Objective: To assess the attitudinal impact of patients living with T1D in the United States.

Methods: Between Sep 10th-Oct 21st, 2018, a representative sample of United States patients (n=600, 56% male, mean age 40.6 years, managing their T1D with multiple daily injections (MDI) or insulin pump therapy completed a 102-question online survey (5- or 7-point Likert scale) designed by Inspired Insight (Boston, Massachusetts, U.S.) in partnership with Medtronic. Respondent sample was identified and screened with standard methods. Analyses were conducted using Pearson’s correlation and quadratic equation modeling.

Results: Of the respondents, 47% agreed that T1D is a burden, 65% agreed that they wished they could escape their disease, 60% felt they were in control of their diabetes, and 57% agreed that their diabetes did not define them. Additionally, 60% of the respondents felt they were very knowledgeable about their disease, 71% were very motivated to manage their disease, and 72% were very interested in learning more about managing their disease. The longer that respondents had been living with diabetes, the less likely they felt in control of managing diabetes (Pearsons’ r=-0.108, p=0.008). While at the same time, motivation to manage their disease tended to increase (p=0.073, non-linear regression) and the overall level of knowledge tended to increase (r=0.071, p=0.067).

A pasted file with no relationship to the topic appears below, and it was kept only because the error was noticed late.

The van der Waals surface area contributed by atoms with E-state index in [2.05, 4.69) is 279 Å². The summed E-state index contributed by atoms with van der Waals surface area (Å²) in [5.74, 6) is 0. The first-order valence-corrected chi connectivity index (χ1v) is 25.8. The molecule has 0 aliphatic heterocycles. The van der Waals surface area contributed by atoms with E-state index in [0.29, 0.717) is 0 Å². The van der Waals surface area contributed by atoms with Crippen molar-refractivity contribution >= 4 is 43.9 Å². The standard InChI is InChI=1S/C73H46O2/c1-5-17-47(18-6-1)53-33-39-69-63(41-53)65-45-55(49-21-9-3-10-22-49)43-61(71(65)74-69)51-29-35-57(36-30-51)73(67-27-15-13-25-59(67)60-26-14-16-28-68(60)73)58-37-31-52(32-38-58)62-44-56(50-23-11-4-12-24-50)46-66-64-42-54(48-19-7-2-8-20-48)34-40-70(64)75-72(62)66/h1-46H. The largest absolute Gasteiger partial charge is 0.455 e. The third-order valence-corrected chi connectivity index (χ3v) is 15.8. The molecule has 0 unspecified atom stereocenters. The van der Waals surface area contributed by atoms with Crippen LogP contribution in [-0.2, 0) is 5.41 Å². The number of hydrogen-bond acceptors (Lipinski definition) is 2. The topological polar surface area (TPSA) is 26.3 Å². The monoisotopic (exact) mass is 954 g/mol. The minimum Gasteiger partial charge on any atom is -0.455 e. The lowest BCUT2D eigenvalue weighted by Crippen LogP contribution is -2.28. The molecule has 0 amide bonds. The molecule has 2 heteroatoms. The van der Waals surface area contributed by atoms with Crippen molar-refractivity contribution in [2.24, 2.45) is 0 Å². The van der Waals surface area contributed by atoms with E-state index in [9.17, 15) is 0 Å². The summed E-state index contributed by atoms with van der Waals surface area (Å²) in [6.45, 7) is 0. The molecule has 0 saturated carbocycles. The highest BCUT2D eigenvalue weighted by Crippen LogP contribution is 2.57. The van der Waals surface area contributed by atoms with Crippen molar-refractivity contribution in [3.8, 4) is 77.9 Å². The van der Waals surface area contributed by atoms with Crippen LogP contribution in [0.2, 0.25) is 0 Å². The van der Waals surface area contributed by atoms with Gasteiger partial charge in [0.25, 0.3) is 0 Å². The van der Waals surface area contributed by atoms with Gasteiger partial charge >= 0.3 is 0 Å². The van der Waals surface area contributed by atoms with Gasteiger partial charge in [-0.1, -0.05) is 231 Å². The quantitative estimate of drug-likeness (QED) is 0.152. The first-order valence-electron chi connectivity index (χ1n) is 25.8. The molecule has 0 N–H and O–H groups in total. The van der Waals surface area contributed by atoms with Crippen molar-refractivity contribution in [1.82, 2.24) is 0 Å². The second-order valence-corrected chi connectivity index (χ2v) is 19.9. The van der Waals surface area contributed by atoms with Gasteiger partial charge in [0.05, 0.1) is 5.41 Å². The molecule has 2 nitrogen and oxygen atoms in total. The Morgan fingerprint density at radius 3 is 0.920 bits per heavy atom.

Conclusions: Not surprisingly, T1D is being perceived as a burdensome disease that many patients wish to escape from. Although patients who have been living with T1D longer feel that they lose control of diabetes management, they tend to become motivated to increase their knowledge toward better management of their diabetes.


J. Alford: Employee; Self; Medtronic. M. Koobatian: Employee; Self; Medtronic. B. Daigle: Research Support; Self; Medtronic MiniMed, Inc. K. Mathews: Other Relationship; Self; Medtronic. L. Dias: Employee; Self; Medtronic.

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